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Closing the orgasm gap

New study abandons the assumption that love is a requirement of the female orgasm


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Erin Coulehan
January 5, 2017 4:58AM (UTC)

There’s a scene in the second season of “Sex and the City” where Carrie, Miranda, Charlotte and Samantha lament what seems to be a collective confusion on behalf of men everywhere (Manhattan) in terms of the female orgasm.

“What’s the big mystery?” asks Miranda, “It’s my clitoris, not the sphinx.”

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The female orgasm has befuddled men, women and scientists for centuries to the point where its very existence has often been dismissed. It’s the journey, not the destination — or whatever. Some scholars have gone so far as to suggest the female orgasm is a complete fabrication, but researchers at the Kinsey Institute have confirmed “the female orgasm definitely exists."

Once science confirmed the not-so-shocking existence of the female orgasm, the next step was to prove its validity. Scientists confirmed the evolutionary imperative for men to orgasm via ejaculation in order to propel sperm to perpetuate the species — blah, blah, blah. But no research has been able to provide the evolutionary purpose for the female orgasm, although 57 percent of women have orgasms. A study published last year claimed the female orgasm is an evolutionary leftover, a pleasurable vestige for the fairer sex.

And yet, research into the female orgasm persists. A recent study found that — please brace yourself for shocking information — women are more likely to climax with male partners whom they are attracted to. Groundbreaking, I know.

Researchers at the University of Albany surveyed women to find out the quality and quantity of their orgasms in heterosexual relationships. Specific traits were analyzed that included their partner’s income, sense of humor, personality, looks and physical measurements. The women were also asked to rate their men based on physical attractiveness.

The survey found women were more likely to achieve climax if their partner was financially well off, confident, and attractive. Again, this is not news based on biology that encourages animals to mate with whomever possesses the most desirable traits that can be passed on to offspring (so much for romance). You know, Darwin and survival of the fittest. Climax intensity was heightened when women perceived their partner as highly physically attractive, and broad shoulders were attributed to sexual satisfaction.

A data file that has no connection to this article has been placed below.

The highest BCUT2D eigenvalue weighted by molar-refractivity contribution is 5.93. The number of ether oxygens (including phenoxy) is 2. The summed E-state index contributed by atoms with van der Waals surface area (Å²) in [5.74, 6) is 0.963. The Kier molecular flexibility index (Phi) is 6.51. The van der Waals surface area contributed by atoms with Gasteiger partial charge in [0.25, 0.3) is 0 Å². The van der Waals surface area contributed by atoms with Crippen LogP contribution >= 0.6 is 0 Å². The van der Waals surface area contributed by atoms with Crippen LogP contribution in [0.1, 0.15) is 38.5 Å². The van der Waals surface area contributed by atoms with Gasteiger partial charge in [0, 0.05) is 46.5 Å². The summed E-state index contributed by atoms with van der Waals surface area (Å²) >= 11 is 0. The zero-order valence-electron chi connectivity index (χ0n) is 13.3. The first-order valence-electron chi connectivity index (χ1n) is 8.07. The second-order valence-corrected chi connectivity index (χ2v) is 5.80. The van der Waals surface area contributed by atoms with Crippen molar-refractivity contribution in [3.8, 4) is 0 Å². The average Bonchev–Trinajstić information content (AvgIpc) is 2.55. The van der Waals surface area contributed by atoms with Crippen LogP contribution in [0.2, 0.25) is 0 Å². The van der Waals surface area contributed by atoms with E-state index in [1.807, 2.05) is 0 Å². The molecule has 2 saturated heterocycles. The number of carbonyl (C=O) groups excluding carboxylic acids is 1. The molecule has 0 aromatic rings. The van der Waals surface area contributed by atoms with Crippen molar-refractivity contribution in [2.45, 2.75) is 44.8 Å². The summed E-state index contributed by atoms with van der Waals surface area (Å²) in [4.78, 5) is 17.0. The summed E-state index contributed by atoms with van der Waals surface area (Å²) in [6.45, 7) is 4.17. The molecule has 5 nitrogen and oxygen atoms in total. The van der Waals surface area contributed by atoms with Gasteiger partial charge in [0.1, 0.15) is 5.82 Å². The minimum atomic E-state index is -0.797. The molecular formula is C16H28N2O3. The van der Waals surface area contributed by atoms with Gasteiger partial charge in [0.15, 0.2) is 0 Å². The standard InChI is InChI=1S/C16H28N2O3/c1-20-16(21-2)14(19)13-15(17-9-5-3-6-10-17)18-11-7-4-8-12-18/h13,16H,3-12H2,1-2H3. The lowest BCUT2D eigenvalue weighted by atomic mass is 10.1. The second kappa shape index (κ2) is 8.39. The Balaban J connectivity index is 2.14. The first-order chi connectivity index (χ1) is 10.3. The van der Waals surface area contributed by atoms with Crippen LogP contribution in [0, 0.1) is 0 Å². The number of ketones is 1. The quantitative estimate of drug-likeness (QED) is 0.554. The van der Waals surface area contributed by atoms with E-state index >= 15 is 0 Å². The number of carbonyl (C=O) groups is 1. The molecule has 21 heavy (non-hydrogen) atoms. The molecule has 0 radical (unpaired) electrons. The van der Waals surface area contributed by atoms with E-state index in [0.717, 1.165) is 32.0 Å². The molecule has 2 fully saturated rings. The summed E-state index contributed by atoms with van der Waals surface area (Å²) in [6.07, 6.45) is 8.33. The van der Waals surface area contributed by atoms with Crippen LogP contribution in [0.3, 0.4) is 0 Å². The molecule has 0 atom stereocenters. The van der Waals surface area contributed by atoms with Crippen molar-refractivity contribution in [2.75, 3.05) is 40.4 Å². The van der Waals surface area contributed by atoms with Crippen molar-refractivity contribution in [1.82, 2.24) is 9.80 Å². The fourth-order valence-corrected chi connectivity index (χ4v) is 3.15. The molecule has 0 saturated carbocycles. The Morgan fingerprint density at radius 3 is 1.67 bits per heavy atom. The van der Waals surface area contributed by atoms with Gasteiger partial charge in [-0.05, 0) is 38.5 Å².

Good news for the former class clowns out there, too. Women were found to orgasm more often and more intensely from men who they described as having a good sense of humor. Marilyn Monroe did say that if you can get a woman to laugh you can get her to do anything.

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As a woman who came of age watching “Sex and the City”, reading (and later writing for) Cosmopolitan with a general interest in sexual physiology and anthropology, none of these results are all too shocking.

What’s surprising is that the study is being marketed as “these are the types of men most likely to make you orgasm.” Once again, our bodies, sexual pleasure and experience is being discussed and attributed to men in terms of mate choice.

No, no, no, no, no. This mindset is what has contributed to the mystique of the female orgasm: it’s about women not men. Lesbian women have the highest orgasm rate and thanks to evolving technology, women need neither men nor women to achieve orgasm when an eggplant emoji-shaped vibrator is available.

What’s interesting about this study is that it represents a shift away from the operative assumptions, albeit a slow one. The study from the University of Albany suggests a change in the paradigm. Studying the mechanisms and traits that facilitate female orgasms begins to dispel the antiquated idea that a women must be in love in order to be sexually satisfied. Continued research along these lines will serve to enhance the sexual experience of women everywhere.

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Maybe good things will come to women once science and society bridges the orgasm gap.


Erin Coulehan

Erin Coulehan is a freelance journalist with work in Rolling Stone, Elle, Slate and others. Follow her on Twitter @miss_coulehan

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Biology Health Human Sexuality Psychology

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